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In Judaism, we emphasize sincere repentance—incl fully owning harm done & deep transformational work to become the kind of person who makes different choices.

Not forgiveness.

& only the victim can truly forgive.

And sometimes the victim has been murdered.


Of course, a person who has been harmed can always choose to forgive irrespective of whether the perpetrator has done the work of repentance, and those impacted by harm (family of the victim) can forgive as well. It can sometimes be healing & freeing to do so, yes.
But we speak in the language of obligation, & there’s no obligation on the victim of an unrepentant perpetrator, or on other people, to do so. And when harm cannot be truly repaired, there’s no obligation to forgive.
(In fact, if you look at the Talmud, there’s never an obligation to forgive—the famous thing where if you apologize 3 times & if they still don’t forgive the sin is on them” thing is an innovation from Maimonides; and remember there the assumption that the person is doing...
Real, sincere, deep, transformative repentance work, according to all his steps, which honestly is not the thing going along with the vast majority of apologies anyway, nb.)
But we don’t ask “why don’t you forgive?” But rather, “you, person who perpetrated harm, what are you doing to own your harm publicly, to understand why you did it and do the work (therapy, education, prayer, rehab, so many other things) to be a different person tomorrow, to...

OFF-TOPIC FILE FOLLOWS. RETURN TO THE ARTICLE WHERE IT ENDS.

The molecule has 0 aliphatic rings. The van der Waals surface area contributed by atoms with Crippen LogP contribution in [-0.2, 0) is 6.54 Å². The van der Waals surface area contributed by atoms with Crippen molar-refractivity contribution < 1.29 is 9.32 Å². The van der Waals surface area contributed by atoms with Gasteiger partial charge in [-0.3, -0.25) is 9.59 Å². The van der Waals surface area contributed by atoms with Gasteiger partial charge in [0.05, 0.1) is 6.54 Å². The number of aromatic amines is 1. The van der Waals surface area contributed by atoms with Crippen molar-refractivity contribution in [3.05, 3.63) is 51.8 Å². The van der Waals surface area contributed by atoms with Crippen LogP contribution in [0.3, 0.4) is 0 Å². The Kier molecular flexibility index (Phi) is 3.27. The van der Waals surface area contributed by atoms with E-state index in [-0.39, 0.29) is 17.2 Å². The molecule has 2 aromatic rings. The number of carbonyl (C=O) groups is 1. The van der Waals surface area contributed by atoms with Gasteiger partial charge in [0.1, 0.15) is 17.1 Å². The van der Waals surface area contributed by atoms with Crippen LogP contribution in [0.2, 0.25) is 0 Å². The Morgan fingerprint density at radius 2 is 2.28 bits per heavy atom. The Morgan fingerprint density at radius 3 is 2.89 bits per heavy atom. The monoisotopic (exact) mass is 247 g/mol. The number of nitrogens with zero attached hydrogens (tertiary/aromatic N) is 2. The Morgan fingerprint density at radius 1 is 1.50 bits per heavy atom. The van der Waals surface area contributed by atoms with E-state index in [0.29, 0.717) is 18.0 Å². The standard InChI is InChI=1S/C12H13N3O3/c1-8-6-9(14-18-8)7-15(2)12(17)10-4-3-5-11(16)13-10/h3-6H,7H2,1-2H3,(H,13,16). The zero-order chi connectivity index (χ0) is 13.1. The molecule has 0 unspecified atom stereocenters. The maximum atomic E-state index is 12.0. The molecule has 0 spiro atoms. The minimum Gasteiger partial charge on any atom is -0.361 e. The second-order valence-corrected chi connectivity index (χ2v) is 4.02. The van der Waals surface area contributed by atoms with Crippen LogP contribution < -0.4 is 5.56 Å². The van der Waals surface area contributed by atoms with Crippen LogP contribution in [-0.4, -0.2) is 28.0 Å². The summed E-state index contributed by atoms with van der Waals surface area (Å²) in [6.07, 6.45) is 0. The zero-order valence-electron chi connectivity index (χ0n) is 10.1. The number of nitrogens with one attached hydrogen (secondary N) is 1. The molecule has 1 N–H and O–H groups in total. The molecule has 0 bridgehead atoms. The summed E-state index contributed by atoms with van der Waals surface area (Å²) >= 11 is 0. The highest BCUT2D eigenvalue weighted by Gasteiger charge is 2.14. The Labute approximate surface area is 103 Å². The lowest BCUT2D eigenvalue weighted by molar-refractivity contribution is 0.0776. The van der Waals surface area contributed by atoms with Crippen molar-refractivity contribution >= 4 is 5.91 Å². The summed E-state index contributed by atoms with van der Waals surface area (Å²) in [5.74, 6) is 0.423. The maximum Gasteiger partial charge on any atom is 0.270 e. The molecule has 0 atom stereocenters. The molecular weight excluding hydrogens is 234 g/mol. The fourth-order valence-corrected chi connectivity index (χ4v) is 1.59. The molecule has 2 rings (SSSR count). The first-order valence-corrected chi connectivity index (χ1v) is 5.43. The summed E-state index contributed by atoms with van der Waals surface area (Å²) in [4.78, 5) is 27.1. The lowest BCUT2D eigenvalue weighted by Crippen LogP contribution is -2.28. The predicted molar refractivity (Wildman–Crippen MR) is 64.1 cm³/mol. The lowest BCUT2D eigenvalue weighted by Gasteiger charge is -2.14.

Make amends to the fullest extent possible, to accept the full consequences of your actions, to apologize (even taking 10 witnesses to the grave of your victim if they are dead to own your harm where they are buried).
The Jewish attitude towards approaching the victim to apologize is further nuanced, in my opinion, by our contemporary understandings of trauma. I think Jewish law generally does an excellent job centering the victim and their needs in our approach. The question of whether...
The victim will be further harmed by the perpetrator’s reaching out is not a trivial one, and I feel on very solid ground in saying that the principle of “if it would harm the victim to reach out the perpetrator should not do so” is entirely congruent with our other principles..
Around repentance. Which doesn’t mean the perpetrator of harm can’t do everything else towards repentance. Including amends work. Including accepting the full consequences of their actions—not defending or rationalizing them, not eg arguing for a reduced sentence.
Which, again, none of this means that direct victims &/or those otherwise impacted cannot forgive. Sometimes it is the right and healing thing to do. Sometimes it is not, and never will be (and that’s ok).But in Judaism, it’s not the question. It’s not where we should be looking.
Is the person who did harm doing the deep, hard moral work of repentance? To what should we be calling them to account (and who, if you have your good power analysis on, should comprise “we” in a given situation? It’s not always everyone’s job).

Shift your focus.
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